Unfortunately when my father began to sense this, his reaction to it was hard for me to take. I almost felt as if he was feeling betrayed. He would commonly remind me of all the money he paid, and how its going to waste, and ask me why I was no longer interested. He even began to feel as if I really didn't care about anything he'd done for me. This had a profound effect on me, as I gradually felt overwhelmed with guilt, thinking how I could give it up after all he did for me.

This guilt forced me to keep entering tournaments, by my heart wasn't in it as much now, and I was defeated regularly, despite still trying my very best in the matches. I soon could sense the effect this was having on my father, as he often muttered to himself how I'm not interested in it, and how it was no good, I wasn't trying hard enough to improve. I would find he would even seat himself further away in the audience, or watch other ongoing matches while I was playing, and although I know he didn't mean to harm me by doing this, it was hard for me to see him so detached as I knew it was because my heart wasn't in it.

Then, as of now, my last truly competitive tournament came. It was yet another first round defeat, to a player I had beaten before. I had already noticed that my father was nowhere to be seen, and by the time I was ready to walk off court, I realised that he must not have seen any of my match. When I went to put my gear in the car in the car park, I saw my dad sitting in the front seat, motionless starring into the nothingness in front of him. When I asked him why he didn't watch, his exact reply was ''ahh, it's no use, it's the same result every time, you lose''. He could no longer bare watch it, he really wanted me to be competitive and I suppose he had lost sight of the fun side, just as I had.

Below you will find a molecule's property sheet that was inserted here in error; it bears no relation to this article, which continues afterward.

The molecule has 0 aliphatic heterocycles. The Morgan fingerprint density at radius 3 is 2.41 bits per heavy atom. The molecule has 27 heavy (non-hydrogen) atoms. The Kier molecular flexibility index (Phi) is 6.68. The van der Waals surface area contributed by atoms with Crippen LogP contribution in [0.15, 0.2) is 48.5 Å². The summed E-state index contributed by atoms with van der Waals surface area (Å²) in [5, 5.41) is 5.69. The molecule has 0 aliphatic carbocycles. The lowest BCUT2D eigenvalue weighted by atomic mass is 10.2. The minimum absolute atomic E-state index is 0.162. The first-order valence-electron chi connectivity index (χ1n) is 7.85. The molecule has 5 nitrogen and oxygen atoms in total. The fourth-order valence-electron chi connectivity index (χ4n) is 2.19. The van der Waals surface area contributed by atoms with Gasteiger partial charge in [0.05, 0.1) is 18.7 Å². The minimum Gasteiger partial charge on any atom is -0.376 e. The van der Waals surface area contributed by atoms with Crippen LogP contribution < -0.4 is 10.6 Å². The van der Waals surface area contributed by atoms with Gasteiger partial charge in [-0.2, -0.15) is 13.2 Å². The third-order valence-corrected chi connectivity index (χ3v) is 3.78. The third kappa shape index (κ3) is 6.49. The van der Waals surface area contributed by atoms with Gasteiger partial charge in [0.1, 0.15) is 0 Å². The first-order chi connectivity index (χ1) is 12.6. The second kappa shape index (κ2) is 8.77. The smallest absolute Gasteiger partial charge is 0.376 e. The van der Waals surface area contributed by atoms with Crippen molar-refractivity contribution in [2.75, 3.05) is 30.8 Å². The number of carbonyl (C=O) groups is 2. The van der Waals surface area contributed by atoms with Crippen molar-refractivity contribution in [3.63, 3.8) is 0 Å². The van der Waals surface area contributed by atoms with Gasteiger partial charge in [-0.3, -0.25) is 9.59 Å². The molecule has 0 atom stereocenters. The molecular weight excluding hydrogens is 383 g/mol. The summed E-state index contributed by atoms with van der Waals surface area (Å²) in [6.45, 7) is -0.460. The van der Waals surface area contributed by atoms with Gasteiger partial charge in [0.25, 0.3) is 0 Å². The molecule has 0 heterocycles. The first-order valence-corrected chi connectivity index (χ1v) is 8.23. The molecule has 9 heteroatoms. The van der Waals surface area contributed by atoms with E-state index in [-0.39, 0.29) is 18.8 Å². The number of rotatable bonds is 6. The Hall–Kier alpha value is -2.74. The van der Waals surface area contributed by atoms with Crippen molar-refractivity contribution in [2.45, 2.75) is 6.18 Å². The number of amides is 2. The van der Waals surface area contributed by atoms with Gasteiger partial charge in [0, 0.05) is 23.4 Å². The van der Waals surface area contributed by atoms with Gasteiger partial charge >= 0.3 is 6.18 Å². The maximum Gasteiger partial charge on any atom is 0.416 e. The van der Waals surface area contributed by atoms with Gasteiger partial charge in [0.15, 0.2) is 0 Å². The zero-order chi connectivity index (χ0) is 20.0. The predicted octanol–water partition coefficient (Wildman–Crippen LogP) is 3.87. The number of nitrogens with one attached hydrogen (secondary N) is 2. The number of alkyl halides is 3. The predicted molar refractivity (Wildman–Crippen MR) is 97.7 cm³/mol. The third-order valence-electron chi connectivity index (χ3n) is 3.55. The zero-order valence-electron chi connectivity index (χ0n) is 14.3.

After that, I never officialy ''quit'' from playing competitively, but rather the idea of it just faded away, and my competitive tennis side was gone.

Every now and again my father would still half- heartily ask me, if I was bored, why not practice my serve, but even those questions began to fade away as they inevitably brought up scenes of tension. It remains a touchy subject between us, and if someone was to mention it, no doubt there would be mumbles of, boarder line resentment.

I'm glad that I will hopefully always be a bit better than average when playing tennis, but no doubt I will always feel that element of guilt and regret. Is this my father's fault? no I don't think so, he had a burning passion for tennis and in me he may have thought he had a professional tennis player, although when you look at the bigger picture that was a VERY slim chance, but nevertheless I was his hope.


I still love to watch, read and follow the game very closley as it remains as something I love.When I think about it, I think my father wanted me to achieve to the best of my ability, and I certainly didn't do that.

For that, I feel bad, as it now acts as a dent in our relationship.

May be one day we'll both look back at this and laugh, but presently, I wonder what effects the beautiful game of tennis has on those who failed to be the Federer's and Nadal's of this world.